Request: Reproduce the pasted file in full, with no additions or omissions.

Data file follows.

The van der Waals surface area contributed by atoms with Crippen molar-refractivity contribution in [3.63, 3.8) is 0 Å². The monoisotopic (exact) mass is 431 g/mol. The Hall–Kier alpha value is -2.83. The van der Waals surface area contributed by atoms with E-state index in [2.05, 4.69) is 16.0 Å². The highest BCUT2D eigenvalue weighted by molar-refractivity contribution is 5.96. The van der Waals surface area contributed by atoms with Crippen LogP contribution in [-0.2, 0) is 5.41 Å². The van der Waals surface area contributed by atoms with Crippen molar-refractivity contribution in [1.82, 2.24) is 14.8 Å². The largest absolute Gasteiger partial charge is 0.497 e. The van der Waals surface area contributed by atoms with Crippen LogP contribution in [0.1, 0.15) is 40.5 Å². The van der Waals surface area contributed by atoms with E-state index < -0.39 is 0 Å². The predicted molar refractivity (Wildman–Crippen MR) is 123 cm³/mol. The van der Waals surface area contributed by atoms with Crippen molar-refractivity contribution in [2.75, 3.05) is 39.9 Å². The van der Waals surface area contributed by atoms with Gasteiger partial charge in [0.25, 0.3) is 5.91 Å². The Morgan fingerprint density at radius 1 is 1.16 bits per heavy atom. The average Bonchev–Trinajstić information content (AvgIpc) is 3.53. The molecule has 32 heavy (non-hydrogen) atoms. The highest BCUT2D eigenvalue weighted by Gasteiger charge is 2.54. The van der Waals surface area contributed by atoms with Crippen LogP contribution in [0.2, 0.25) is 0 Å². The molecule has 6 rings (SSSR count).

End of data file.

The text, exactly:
The van der Waals surface area contributed by atoms with Crippen molar-refractivity contribution in [3.63, 3.8) is 0 Å². The monoisotopic (exact) mass is 431 g/mol. The Hall–Kier alpha value is -2.83. The van der Waals surface area contributed by atoms with E-state index in [2.05, 4.69) is 16.0 Å². The highest BCUT2D eigenvalue weighted by molar-refractivity contribution is 5.96. The van der Waals surface area contributed by atoms with Crippen LogP contribution in [-0.2, 0) is 5.41 Å². The van der Waals surface area contributed by atoms with Crippen molar-refractivity contribution in [1.82, 2.24) is 14.8 Å². The largest absolute Gasteiger partial charge is 0.497 e. The van der Waals surface area contributed by atoms with Crippen LogP contribution in [0.1, 0.15) is 40.5 Å². The van der Waals surface area contributed by atoms with E-state index < -0.39 is 0 Å². The predicted molar refractivity (Wildman–Crippen MR) is 123 cm³/mol. The van der Waals surface area contributed by atoms with Crippen molar-refractivity contribution in [2.75, 3.05) is 39.9 Å². The van der Waals surface area contributed by atoms with Gasteiger partial charge in [0.25, 0.3) is 5.91 Å². The Morgan fingerprint density at radius 1 is 1.16 bits per heavy atom. The average Bonchev–Trinajstić information content (AvgIpc) is 3.53. The molecule has 32 heavy (non-hydrogen) atoms. The highest BCUT2D eigenvalue weighted by Gasteiger charge is 2.54. The van der Waals surface area contributed by atoms with Crippen LogP contribution in [0.2, 0.25) is 0 Å². The molecule has 6 rings (SSSR count).